Cornwell writes primarily historical fiction. His heroes are often flawed, but they get the job done. Nathaniel Starbuck is the son of a famous abolitionist preacher from Boston. He leaves Yale Divinity School and takes up with an actress who cons him into a trip to Richmond, Virginia and abandons him. A rich landowner, Washington Faulconer, rescues Starbuck from a tar and feathering at the hands of an anti-Yankee mob.

Faulconer, the father of one of Starbuck’s classmates, takes the young man under his wing. Faulconer is raising a “legion” to fight for Virginia and the Confederacy. Starbuck accepts a commission as a second lieutenant and serves as an aide. Starbuck is not sympathetic with Southern politics, but fights well nonetheless. Through various permutations, Faulconer comes to hate Starbuck, but Faulconer loses control of his “legion” while Starbuck earns promotions eventually to major.

I recommend Starbuck Chronicles to anyone who likes historical fiction. There are details that you just don’t get out of most history books. Cornwell mentions the salty, bitter taste of gunpowder. At the time, soldiers had to bite the end off of a paper cartridge and pour the powder into the muzzle of a rifled musket. The powder dried their mouths and made prolonged fighting without access to water an agony.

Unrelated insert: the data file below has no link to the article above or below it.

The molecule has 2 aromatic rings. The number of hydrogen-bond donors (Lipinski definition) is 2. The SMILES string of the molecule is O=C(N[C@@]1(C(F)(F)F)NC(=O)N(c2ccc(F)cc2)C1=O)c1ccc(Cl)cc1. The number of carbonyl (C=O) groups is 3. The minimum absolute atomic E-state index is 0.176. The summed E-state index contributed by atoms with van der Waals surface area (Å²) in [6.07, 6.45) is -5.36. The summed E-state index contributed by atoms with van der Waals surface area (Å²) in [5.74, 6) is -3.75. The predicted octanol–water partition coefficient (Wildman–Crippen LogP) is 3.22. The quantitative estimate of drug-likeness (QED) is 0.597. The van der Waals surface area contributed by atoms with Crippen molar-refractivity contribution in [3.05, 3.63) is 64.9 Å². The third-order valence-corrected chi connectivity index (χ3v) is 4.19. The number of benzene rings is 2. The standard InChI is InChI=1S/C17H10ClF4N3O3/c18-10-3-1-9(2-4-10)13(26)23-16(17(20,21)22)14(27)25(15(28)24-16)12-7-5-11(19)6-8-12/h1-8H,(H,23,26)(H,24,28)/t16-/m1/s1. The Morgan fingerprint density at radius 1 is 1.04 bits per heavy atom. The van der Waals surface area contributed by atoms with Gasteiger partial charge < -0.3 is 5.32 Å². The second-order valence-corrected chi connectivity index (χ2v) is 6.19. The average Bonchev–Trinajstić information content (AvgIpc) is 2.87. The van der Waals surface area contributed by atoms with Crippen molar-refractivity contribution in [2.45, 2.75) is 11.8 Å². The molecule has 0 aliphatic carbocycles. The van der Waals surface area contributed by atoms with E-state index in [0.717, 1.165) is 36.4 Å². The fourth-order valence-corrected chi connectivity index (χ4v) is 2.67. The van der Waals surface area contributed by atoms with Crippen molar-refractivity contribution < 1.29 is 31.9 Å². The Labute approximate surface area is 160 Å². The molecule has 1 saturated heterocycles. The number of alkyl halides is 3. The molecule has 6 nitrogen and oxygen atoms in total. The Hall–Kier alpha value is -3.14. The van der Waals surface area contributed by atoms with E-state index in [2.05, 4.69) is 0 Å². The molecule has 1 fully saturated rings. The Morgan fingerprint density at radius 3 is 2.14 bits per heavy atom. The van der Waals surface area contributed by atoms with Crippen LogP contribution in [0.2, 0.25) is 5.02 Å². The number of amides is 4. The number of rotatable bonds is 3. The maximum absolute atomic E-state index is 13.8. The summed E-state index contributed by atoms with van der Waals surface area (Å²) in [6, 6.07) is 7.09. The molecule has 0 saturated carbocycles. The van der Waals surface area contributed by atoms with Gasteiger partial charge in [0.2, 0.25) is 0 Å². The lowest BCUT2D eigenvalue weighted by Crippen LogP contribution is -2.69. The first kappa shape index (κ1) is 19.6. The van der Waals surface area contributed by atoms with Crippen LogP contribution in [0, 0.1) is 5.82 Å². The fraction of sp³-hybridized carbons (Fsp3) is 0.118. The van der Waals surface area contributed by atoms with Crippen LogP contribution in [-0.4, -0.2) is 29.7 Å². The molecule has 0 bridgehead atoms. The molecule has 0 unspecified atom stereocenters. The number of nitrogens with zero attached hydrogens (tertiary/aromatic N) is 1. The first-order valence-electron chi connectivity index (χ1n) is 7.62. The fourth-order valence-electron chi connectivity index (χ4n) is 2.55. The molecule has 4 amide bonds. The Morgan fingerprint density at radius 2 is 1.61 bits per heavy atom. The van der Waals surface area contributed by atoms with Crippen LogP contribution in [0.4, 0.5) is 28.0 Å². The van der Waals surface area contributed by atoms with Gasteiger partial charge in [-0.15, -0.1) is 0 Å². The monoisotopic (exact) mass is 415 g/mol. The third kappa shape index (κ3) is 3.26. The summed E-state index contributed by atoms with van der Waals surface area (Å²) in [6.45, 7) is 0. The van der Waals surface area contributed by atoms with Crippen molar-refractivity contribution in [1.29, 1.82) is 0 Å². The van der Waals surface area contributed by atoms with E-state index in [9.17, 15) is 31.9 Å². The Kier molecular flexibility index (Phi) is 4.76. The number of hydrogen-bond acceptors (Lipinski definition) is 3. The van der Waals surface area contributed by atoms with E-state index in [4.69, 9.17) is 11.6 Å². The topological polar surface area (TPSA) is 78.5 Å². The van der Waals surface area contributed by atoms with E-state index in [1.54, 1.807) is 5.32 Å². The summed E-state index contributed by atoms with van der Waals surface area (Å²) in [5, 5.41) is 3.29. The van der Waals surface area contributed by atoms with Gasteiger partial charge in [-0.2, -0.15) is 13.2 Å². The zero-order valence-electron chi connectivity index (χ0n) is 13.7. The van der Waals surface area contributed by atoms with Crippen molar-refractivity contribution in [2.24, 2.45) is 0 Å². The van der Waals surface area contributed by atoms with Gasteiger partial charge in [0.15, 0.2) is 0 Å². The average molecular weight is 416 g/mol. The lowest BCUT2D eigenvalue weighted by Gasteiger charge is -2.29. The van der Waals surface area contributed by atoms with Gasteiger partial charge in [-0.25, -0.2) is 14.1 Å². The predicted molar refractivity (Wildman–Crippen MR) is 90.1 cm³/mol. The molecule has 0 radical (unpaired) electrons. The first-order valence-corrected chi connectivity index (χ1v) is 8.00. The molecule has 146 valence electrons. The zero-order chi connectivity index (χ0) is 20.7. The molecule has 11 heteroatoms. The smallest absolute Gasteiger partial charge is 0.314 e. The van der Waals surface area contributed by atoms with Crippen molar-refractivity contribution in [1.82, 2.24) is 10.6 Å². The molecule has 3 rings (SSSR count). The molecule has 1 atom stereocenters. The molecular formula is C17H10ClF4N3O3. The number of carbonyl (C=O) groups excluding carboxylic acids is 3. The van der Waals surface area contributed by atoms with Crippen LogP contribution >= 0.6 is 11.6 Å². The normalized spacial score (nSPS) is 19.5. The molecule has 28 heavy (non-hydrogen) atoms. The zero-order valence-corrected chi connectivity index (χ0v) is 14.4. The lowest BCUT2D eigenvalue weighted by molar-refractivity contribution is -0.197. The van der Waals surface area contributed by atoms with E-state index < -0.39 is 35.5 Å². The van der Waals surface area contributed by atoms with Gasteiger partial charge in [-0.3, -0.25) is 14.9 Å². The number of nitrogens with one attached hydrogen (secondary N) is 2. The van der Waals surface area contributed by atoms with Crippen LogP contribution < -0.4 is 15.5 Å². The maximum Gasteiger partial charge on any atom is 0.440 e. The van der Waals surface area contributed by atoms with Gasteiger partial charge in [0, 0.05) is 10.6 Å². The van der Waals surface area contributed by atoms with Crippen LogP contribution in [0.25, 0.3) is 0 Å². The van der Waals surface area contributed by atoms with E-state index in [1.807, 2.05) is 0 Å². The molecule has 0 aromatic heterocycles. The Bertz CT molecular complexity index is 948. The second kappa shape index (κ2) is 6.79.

Black powder also clogged gun barrels making it almost impossible to jam a bullet down them after multiple firings. Dehydration made it impossible to use a battlefield expedient to clean a gun barrel, peeing down it.

Because of his divinity school and preacher’s son background, Starbuck fears that he’s damned, and that makes him fight all the harder. Like Sharpe, Starbuck does what needs to be done including shooting a fellow officer who desperately needed killing and using a cannon to end a threat from within his own ranks.